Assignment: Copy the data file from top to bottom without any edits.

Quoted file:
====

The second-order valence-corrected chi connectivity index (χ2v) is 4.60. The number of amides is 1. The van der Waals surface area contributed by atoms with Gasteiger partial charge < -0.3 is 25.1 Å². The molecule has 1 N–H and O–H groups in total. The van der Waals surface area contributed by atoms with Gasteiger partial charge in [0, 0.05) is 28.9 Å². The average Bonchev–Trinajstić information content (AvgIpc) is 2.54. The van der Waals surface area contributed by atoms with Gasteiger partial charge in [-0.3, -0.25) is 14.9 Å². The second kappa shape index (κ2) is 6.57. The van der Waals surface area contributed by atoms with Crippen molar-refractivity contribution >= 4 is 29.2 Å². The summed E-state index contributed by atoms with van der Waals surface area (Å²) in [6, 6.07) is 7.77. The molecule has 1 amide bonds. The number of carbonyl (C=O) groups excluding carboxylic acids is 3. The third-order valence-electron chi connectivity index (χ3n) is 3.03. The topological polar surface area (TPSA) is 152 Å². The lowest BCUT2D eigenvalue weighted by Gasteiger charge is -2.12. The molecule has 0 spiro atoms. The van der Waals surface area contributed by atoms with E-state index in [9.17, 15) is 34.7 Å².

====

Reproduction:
The second-order valence-corrected chi connectivity index (χ2v) is 4.60. The number of amides is 1. The van der Waals surface area contributed by atoms with Gasteiger partial charge < -0.3 is 25.1 Å². The molecule has 1 N–H and O–H groups in total. The van der Waals surface area contributed by atoms with Gasteiger partial charge in [0, 0.05) is 28.9 Å². The average Bonchev–Trinajstić information content (AvgIpc) is 2.54. The van der Waals surface area contributed by atoms with Gasteiger partial charge in [-0.3, -0.25) is 14.9 Å². The second kappa shape index (κ2) is 6.57. The van der Waals surface area contributed by atoms with Crippen molar-refractivity contribution >= 4 is 29.2 Å². The summed E-state index contributed by atoms with van der Waals surface area (Å²) in [6, 6.07) is 7.77. The molecule has 1 amide bonds. The number of carbonyl (C=O) groups excluding carboxylic acids is 3. The third-order valence-electron chi connectivity index (χ3n) is 3.03. The topological polar surface area (TPSA) is 152 Å². The lowest BCUT2D eigenvalue weighted by Gasteiger charge is -2.12. The molecule has 0 spiro atoms. The van der Waals surface area contributed by atoms with E-state index in [9.17, 15) is 34.7 Å².